BATON ROUGE, LA (WAFB) - Catholic Charities of the Diocese of Baton Rouge has received threats because they help Syrian refugees resettling in Louisiana, according to an official at the organization.
Communications Coordinator Carol Spruell said the organization received a call around 4:30 p.m. Tuesday where a person made gun threats.
Spruell said the organization has received calls in the past few days threatening to suspend donations, though the threats then escalated, prompting them to call police.
"We take every threat seriously," said Col. Mike Edmonson, head of the Louisiana State Police, which is currently investigating the threatening call.
Edmonson said the call came from out of state. Several other organizations that help refugees have also received threats, according to leaders of Catholic Charities.
Concerns over the Syrian refugee situation continue to grow in the United States.
Earlier Tuesday, Louisiana gubernatorial candidate David Vitter tweeted the following:
One refugee from the war-torn nation settled in the Capital City within the last year, according to the U.S. State Department. That individual has reportedly since relocated to the Washington, DC area.
Speaking at an impromptu press conference Tuesday evening at Catholic Charities, Edmonson denied Vitter's claims that they do not know his whereabouts.
"I've personally received numerous phone calls from people that said, 'I'm worried there's a Syrian loose and you don't know where it is,'" said Edmonson. "That is a mischaracterization, that is just simply not true."
In order to relocated within the United States, Syrian refugees are supposed to file paper work, alerting various organizations and the State Department.
"Syrians that we have settled in Louisiana are not out wandering willy-nilly around the country with their location and whereabouts unknown to us," said David Aguillard, the executive director of Catholic Charities in Baton Rouge.
The process of getting to the United States in the first place is extensive for refugees. Individuals must undergo years of interviews in refugee camps that include assessments aimed at identifying health and security threats.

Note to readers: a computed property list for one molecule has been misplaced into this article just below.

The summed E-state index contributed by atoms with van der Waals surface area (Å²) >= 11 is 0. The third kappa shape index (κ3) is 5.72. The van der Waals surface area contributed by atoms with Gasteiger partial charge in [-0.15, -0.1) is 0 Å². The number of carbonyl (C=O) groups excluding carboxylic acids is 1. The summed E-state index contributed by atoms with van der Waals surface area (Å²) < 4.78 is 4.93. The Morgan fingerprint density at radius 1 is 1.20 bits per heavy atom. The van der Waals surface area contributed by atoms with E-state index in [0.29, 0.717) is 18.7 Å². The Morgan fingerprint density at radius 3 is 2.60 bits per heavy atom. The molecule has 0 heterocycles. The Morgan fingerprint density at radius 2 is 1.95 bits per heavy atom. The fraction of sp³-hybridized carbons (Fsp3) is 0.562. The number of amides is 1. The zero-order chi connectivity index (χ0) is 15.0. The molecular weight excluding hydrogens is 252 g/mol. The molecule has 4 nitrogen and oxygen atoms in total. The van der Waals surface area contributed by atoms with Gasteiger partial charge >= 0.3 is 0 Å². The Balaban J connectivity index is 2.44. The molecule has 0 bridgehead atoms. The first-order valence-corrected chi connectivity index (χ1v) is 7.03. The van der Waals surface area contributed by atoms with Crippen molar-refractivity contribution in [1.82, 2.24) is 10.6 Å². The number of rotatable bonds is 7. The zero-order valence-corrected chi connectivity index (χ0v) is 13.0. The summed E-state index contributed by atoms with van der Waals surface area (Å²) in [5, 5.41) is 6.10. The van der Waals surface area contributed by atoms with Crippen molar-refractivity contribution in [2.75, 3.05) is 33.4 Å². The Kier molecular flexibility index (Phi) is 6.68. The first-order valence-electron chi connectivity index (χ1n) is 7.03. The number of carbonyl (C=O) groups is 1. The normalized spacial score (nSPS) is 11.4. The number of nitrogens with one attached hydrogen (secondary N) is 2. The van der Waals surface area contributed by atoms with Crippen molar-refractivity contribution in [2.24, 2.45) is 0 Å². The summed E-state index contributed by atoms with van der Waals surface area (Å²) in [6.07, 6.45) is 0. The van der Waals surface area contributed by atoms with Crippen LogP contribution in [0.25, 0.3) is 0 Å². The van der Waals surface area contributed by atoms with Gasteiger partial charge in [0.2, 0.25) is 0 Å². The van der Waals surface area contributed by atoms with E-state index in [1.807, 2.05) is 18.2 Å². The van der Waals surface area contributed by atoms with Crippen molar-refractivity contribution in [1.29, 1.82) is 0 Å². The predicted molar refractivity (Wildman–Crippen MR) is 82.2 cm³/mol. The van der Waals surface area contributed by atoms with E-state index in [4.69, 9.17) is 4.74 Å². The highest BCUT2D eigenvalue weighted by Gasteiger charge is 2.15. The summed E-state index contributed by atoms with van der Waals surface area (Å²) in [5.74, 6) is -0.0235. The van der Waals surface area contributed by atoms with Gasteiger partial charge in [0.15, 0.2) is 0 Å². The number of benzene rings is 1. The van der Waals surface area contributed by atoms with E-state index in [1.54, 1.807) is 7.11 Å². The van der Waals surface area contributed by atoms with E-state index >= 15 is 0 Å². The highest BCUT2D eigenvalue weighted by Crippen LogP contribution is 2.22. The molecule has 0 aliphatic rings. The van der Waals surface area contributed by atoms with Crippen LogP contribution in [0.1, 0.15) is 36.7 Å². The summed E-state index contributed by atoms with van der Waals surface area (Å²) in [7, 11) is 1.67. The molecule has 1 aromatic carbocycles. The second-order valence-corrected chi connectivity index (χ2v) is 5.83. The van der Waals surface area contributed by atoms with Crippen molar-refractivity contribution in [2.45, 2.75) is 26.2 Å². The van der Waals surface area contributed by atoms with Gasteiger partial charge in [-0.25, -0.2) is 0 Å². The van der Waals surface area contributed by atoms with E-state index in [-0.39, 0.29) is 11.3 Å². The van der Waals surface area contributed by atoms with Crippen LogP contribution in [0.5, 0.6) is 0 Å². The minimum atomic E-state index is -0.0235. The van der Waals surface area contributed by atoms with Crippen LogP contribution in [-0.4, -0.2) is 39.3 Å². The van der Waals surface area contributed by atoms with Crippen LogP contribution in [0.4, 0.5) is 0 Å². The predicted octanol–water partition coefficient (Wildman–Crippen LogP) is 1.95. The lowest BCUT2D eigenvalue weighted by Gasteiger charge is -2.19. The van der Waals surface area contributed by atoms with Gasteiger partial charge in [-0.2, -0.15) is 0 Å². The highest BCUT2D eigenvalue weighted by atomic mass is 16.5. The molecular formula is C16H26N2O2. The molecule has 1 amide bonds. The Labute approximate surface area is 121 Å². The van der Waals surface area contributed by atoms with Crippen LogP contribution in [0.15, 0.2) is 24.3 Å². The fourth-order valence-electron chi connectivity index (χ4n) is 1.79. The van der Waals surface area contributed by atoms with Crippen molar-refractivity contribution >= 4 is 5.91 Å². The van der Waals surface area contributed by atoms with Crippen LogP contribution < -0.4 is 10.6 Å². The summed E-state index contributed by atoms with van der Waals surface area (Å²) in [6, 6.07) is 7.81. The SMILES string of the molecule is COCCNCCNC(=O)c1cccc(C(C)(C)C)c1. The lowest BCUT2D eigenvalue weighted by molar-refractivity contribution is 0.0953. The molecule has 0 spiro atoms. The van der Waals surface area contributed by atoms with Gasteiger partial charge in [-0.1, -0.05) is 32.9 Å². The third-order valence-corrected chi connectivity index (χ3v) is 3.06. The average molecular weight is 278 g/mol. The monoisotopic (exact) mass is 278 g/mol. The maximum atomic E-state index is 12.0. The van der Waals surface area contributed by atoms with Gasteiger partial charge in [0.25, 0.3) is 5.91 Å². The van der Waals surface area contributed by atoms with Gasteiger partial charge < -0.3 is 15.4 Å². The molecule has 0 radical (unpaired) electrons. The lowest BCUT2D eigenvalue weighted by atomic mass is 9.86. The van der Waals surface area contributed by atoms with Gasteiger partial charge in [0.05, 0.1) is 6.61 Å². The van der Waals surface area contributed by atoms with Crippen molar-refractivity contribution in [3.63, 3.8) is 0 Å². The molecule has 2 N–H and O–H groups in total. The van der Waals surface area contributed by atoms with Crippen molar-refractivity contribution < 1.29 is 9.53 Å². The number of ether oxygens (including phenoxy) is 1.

"This can take anywhere between two to 10 years before we actually see a refugee stateside," said Corina Salazar, director of refugee resettlement at Catholic Charities in Baton Rouge.
So far, they said there are no Syrian refugees in the pipeline for resettlement in the Baton Rouge Metro area through at least March 2016.
Still, Edmonson said the federal government could be more forthcoming with information about refugees.
"We simply found out the State Department was not sharing information about this program on the local level," Edmonson said. "That's unacceptable to us."
However, the fact that Syrian refugees could be coming to Louisiana is not new information. Two weeks ago, Catholic Charities said publicly it was expecting some refugees, but was not sure how many or when.
Regardless, Catholic Charities said their main goal - making those individuals feel at home - is key.
"We want to welcome them into our society, we want to integrate them so they are not disaffected," Salazar said.
Gov. Bobby Jindal, who issued an executive order Monday aimed at blocking Syrian refugees from entering Louisiana, participated in a conference call with the White House Tuesday evening. He was one of 34 governors to participate in the conversation.
During the call, 13 governors asked questions. It is unknown at this time whether he was one of the governors asking questions.